November 17, 2012

Mobility experts from around the country help kick-off the BMW i 'Born Electric' World Tour

Mobility experts from around the country joined executives from BMW i to kick-off the BMW i 'Born Electric' World Tour, a week-long event in Manhattan exploring issues of future mobility. Mitchell L. Moss, Director of New York University's Rudin Center for Transportation
Policy and Management, revealed the results of a new NYU-BMW i study which finds that, in the coming years and decades, fundamental changes in the demographic makeup of cities will profoundly alter the way people travel. Also at the event, BMW i unveiled the BMW i8 Concept Roadster and next-generation BMW i3 for the first time in North America.

The BMW i 'Born Electric' World Tour at 1095 Avenue of the Americas offers the public an opportunity to explore the future of mobility through visionary new vehicles, interactive displays and demonstrations of technologies that will help shape the way we move in and around our cities in the future.

The NYU-BMW i study predicts a future where growing cities will be inhabited by populations that, although less likely to own cars, will increasingly utilize a new generation of smaller, more efficient, sustainable and 'networked' vehicles to get around.

Demographic factors such as an overall urban population boom, the increase in urban single-person households and rapidly aging urban populations - the population age 65 and older in New York City, for example, is expected to increase more than 36 per cent by 2030 - will lead to significant changes in urban mobility. These changes may include an increased emphasis on creating 'walkable' city neighborhoods and an overall decrease in car ownership, though not necessarily car usage, as car sharing and other alternatives to ownership increase in popularity. The next generation of smaller, sustainable cars - specifically designed to operate in densely populated cities - is poised to be a key part of the solution in conjunction with improved fixed rail systems, buses, ferries and other modes of transportation. Improvements in technology will transform these vehicles' role in urban mobility, with a trend toward creating highly connected, interdependent networks of vehicles.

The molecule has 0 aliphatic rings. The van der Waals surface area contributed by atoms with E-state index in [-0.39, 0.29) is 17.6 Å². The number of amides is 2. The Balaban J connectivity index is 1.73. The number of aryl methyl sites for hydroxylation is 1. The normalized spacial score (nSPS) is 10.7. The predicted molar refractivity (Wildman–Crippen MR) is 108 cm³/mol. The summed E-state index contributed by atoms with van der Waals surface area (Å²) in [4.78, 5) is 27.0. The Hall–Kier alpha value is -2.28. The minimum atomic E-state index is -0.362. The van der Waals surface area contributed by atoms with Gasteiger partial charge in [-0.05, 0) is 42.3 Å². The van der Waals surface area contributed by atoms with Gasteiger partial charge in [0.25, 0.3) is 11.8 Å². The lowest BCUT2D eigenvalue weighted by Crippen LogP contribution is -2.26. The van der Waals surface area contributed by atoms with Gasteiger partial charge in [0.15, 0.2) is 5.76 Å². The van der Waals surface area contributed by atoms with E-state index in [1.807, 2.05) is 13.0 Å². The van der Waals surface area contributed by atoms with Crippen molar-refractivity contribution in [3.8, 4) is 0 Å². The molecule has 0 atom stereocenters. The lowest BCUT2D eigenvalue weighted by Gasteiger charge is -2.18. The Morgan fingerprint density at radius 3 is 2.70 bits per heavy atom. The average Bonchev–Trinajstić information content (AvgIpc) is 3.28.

The NYU-BMW i study also reports that demand for parking is going to intensify in major cities.  Increasingly, cities will need to invest in the 'soft' infrastructure of information and communications systems, rather than improving streets and highways, as well as electric power generation, transmission and distribution systems, and electric vehicle charging infrastructure.   

The study's authors write that cities which have developed a mix of transportation systems, not solely dependent on one predominant mode of travel, are best able to adapt and recover in times of disaster. The fact that New Yorkers had the ability to access multiple modes of transportation was critical to helping the city and its people get up and running within days of superstorm Sandy.

In addition to the presentation of the key study findings, the press conference also featured the North American debuts of the BMW i8 Concept Roadster and the next-generation BMW i3 Concept. The BMW i3 and i8 will become the first purpose-built electric and hybrid-electric production vehicles to be made primarily from carbon fiber when they come to market in 2013 and 2014 respectively.

The BMW i Born Electric Tour kicked-off in Rome in June 2012, making stops in Dusseldorf and Tokyo prior to New York. Following the New York stop, the tour will travel to London (January 2013) and Paris (March 2013) before ending in Shanghai (June 2013). The seven-city, year-long global tour exploring the future of mobility is an initiative of BMW i, BMW's visionary and sustainable brand dedicated to the development of new vehicles and services aimed at solving the mobility challenges facing the world's most densely populated cities.


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